SymTrend and University of North Carolina/Chapel Hill have been awarded a Phase II small business technology transfer grant by the National Institute of Mental Health. The nearly $800,000 grant will extend their Phase I product development and research on a Portable Visual Guidance System (PVGS, See October, 2006 below). The system will be tested in public high schools and middle schools in Newton and Brockton, MA, Asheville and Durham, NC, and at the Veritas Christian Academy in a suburb of Asheville, NC. The principal investigator on the grant is Dr. Gary Mesibov, Director of Division TEACCH at UNC/Chapel Hill (www.teacch.com). Dr. Ronald Calvanio and SymTrend's Dr. Minna Levine are co-investigators.

Successful completion of Phase II will: (1) provide a very effective and comprehensive system for teaching social pragmatics, emotion regulation, and self-management skills to persons with Asperger's Syndrome/High Functioning Autism (AS/HFA) in an inclusion context, (2) provide a means of evaluating IEP effectiveness, thereby enabling a better use of special education funds and a reduction of litigation over IEP plan appropriateness and utility, (3) provide substantial support for our theoretical rationale for curriculum building in Special Education - a rationale that can guide the formulation of IEPs, and (4) provide a theoretical rationale, an intervention framework, and intervention support technology that can be extended to cognitive behavioral treatment of other neuropsychiatric disorders and can be adapted for other forms of healthcare guidance.

The SymTrend PVGS tested in this grant will be used by the adolescent and a coach or school aide in tandem for data recording; the student and coach will then use SymTrend's acclaimed graphics for feedback on performance and for generating strategies for improvement. The PVGS can address and overcome a major obstacle to effective interventions in special education and community based medicine. That obstacle is the lack of information tools for: 1) symptom recording, 2) progress monitoring, 3) intervention evaluation, 4) symptom trigger detection, 5) behavioral guidance, and 6) care coordination. To date SymTrend support tools have been used in the education and treatment of individuals with a variety of neuropsychiatric disorders including: autism, Asperger's Syndrome, traumatic brain injury, stroke, headaches, depression with self-injurious behavior, anxiety, bipolar disorder and schizophrenia.


Tuesday, June 3rd, 2008
Presentation at 2nd Annual Summit on Behavioral Telehealth: Technology for Behavior Change & Disease Management

Decision Support Tools for Patients and Physicians

Ronald Calvanio, Ph.D. Neurology Department, Massachusetts General Hospital & Instructor, Harvard Medical School presented a session about his work with SymTrend tools.

Pediatric and adolescent mental health is an obvious telemedicine application in terms of both challenges and opportunities. Treatment of young persons presents greater challenges of diagnosis, treatment formulation, adverse drug reaction, reactivity to life events, compliance, and relapse. In addition, care coordination and decision-making is especially complex because more people are involved besides the patient in making observations, comments, and determinations related to care - parents (sometimes divorced), teachers, tutors, school nurses, and prescribing and non-prescribing clinicians. Behavioral Telemedicine Systems involving portable and stationary computers as well as Internet media enable more effective management of these challenges. In addition, the young patients who are served prefer electronic media as an everyday mode of communication for its cachet and as a sign of independence - not to mention its convenience. Unfortunately, there have been too few initiatives that have taken advantage of these technological opportunities for care delivery. We present the background to, and projected application of, a major two year NIMH Phase II grant to bring behavioral telemedicine to bear for Asperger students in mainstream middle and high school settings.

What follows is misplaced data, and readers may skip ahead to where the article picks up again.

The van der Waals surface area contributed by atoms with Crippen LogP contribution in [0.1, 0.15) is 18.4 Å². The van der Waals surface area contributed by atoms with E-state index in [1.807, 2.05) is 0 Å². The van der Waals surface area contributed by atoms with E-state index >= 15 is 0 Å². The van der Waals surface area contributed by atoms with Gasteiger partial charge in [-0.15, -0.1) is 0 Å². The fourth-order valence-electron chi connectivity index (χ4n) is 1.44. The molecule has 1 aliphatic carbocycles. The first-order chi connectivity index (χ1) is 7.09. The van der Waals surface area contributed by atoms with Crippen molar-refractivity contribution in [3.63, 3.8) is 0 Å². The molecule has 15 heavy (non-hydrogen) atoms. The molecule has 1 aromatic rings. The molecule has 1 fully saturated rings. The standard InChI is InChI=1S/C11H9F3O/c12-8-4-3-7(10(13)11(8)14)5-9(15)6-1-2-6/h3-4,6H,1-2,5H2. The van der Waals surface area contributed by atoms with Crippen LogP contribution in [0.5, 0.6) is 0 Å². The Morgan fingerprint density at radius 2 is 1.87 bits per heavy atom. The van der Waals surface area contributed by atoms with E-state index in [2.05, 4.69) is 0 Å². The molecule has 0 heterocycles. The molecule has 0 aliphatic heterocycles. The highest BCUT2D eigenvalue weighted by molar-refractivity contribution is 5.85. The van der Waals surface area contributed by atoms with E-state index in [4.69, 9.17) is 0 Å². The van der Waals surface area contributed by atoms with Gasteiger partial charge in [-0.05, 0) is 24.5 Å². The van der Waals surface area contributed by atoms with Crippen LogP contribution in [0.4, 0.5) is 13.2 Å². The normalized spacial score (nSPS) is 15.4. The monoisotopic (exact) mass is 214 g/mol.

Saturday, May 17, 2008
Poster Presentation at 7th Annual International Meeting for Autism Research

High Functioning Autism: The Relationships Among Social Skills Execution, Symptom Expression, and Feelings States

Minna Levine, OTR/L PhD (SymTrend), Ronald Calvanio, PhD (Massachusetts General Hospital), and Claire O'Callaghan (South End Community Health Center), and Herm Fishbein (Children's services Council of Broward County) presented a poster at the annual meeting of the International Society for Autism Researchers.

Twenty students in three classes in a self-contained classroom of students with AS/HFA at the League School of Greater Boston participated in a study using SymTrend technology to clarify the relationship among social skills execution, AS/HFA symptom expression, and feelings expression and to inform interventions to improve self-understanding and social functioning. Findings implied that interventions to change social behavior must consider the role of feelings, both as a reaction to social behavior and as an impact on social behavior. Feelings can impact later social behavior. Interventions early in the day that address self-monitoring and self-regulation will have a positive impact on later classroom behaviors.

View the poster presentation. The Relationships Among Social Skills Execution, Symptom Expression, and Feelings State

Saturday, May 17, 2008
Poster Presentation by Massachusetts General Hospital/YouthCare at 7th Annual International Meeting for Autism Research

Pilot Use of PDA Technology to Teach Teens with ASD & NLD about Flexibility, Feelings and Sensory States at a Therapeutic Summer Day Camp.

Dorothy Lucci, CAGS and D. Scott McLeod, Ph.D. of Massachusetts General Hospital/YouthCare presented a poster at the annual meeting of the International Society for Autism Researchers.

In a pilot study of SymTrend technology with teens with ASD and NLD, MGH/YouthCare found that teens’ use of PDAs enhanced their self-awareness of feeling states, sensory systems and cognitive flexibility as it relates to others. Their data “suggests that teens can use the visual graphs to describe their internal states and broaden the Neurotypical person’s perspective of individuals with ASD. PDAs facilitated participation and interest of teens with ASD in discussing social awareness.”